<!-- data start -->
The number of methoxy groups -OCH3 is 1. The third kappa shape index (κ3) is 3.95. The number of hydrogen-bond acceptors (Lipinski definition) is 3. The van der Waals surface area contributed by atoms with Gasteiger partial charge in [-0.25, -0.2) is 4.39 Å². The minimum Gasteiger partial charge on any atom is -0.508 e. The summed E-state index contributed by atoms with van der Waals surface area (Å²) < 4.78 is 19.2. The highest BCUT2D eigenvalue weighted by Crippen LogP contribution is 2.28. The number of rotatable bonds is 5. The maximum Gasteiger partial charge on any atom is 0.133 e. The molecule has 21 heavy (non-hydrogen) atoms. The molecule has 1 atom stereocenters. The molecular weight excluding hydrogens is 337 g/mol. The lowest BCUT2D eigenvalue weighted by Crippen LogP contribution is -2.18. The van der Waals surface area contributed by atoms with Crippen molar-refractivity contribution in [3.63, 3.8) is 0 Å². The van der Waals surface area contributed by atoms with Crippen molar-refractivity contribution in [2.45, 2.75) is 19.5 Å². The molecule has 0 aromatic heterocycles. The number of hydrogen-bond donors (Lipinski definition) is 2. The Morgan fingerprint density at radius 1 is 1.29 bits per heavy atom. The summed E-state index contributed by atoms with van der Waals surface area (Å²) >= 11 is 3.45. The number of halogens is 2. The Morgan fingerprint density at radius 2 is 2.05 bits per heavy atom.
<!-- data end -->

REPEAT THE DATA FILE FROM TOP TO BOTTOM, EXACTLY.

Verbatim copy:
The number of methoxy groups -OCH3 is 1. The third kappa shape index (κ3) is 3.95. The number of hydrogen-bond acceptors (Lipinski definition) is 3. The van der Waals surface area contributed by atoms with Gasteiger partial charge in [-0.25, -0.2) is 4.39 Å². The minimum Gasteiger partial charge on any atom is -0.508 e. The summed E-state index contributed by atoms with van der Waals surface area (Å²) < 4.78 is 19.2. The highest BCUT2D eigenvalue weighted by Crippen LogP contribution is 2.28. The number of rotatable bonds is 5. The maximum Gasteiger partial charge on any atom is 0.133 e. The molecule has 21 heavy (non-hydrogen) atoms. The molecule has 1 atom stereocenters. The molecular weight excluding hydrogens is 337 g/mol. The lowest BCUT2D eigenvalue weighted by Crippen LogP contribution is -2.18. The van der Waals surface area contributed by atoms with Crippen molar-refractivity contribution in [3.63, 3.8) is 0 Å². The van der Waals surface area contributed by atoms with Crippen molar-refractivity contribution in [2.45, 2.75) is 19.5 Å². The molecule has 0 aromatic heterocycles. The number of hydrogen-bond donors (Lipinski definition) is 2. The Morgan fingerprint density at radius 1 is 1.29 bits per heavy atom. The summed E-state index contributed by atoms with van der Waals surface area (Å²) >= 11 is 3.45. The number of halogens is 2. The Morgan fingerprint density at radius 2 is 2.05 bits per heavy atom.